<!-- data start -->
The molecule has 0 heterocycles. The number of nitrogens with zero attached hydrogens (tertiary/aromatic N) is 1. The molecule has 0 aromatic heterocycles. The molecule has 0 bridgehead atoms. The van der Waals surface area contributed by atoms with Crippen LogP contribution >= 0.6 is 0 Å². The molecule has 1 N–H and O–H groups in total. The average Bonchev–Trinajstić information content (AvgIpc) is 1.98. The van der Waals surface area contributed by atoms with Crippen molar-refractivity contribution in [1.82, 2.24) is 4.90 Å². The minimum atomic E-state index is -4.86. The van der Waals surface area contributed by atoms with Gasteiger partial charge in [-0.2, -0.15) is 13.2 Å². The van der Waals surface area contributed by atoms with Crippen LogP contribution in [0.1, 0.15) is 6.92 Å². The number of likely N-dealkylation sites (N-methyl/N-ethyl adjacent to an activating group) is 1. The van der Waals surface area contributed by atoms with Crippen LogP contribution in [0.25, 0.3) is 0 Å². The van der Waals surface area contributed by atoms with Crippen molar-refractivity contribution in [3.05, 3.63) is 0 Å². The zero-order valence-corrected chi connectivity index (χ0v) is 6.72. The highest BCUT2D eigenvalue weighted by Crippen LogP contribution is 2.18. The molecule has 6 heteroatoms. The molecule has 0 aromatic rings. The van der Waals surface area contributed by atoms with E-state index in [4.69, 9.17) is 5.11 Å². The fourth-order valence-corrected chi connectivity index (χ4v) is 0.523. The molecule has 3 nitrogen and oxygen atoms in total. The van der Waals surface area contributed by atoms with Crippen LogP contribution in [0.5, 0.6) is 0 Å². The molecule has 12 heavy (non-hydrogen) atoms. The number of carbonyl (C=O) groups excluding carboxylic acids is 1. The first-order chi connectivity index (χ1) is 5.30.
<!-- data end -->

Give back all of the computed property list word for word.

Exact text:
The molecule has 0 heterocycles. The number of nitrogens with zero attached hydrogens (tertiary/aromatic N) is 1. The molecule has 0 aromatic heterocycles. The molecule has 0 bridgehead atoms. The van der Waals surface area contributed by atoms with Crippen LogP contribution >= 0.6 is 0 Å². The molecule has 1 N–H and O–H groups in total. The average Bonchev–Trinajstić information content (AvgIpc) is 1.98. The van der Waals surface area contributed by atoms with Crippen molar-refractivity contribution in [1.82, 2.24) is 4.90 Å². The minimum atomic E-state index is -4.86. The van der Waals surface area contributed by atoms with Gasteiger partial charge in [-0.2, -0.15) is 13.2 Å². The van der Waals surface area contributed by atoms with Crippen LogP contribution in [0.1, 0.15) is 6.92 Å². The number of likely N-dealkylation sites (N-methyl/N-ethyl adjacent to an activating group) is 1. The van der Waals surface area contributed by atoms with Crippen LogP contribution in [0.25, 0.3) is 0 Å². The van der Waals surface area contributed by atoms with Crippen molar-refractivity contribution in [3.05, 3.63) is 0 Å². The zero-order valence-corrected chi connectivity index (χ0v) is 6.72. The highest BCUT2D eigenvalue weighted by Crippen LogP contribution is 2.18. The molecule has 6 heteroatoms. The molecule has 0 aromatic rings. The van der Waals surface area contributed by atoms with E-state index in [4.69, 9.17) is 5.11 Å². The fourth-order valence-corrected chi connectivity index (χ4v) is 0.523. The molecule has 3 nitrogen and oxygen atoms in total. The van der Waals surface area contributed by atoms with Crippen LogP contribution in [0.5, 0.6) is 0 Å². The molecule has 12 heavy (non-hydrogen) atoms. The number of carbonyl (C=O) groups excluding carboxylic acids is 1. The first-order chi connectivity index (χ1) is 5.30.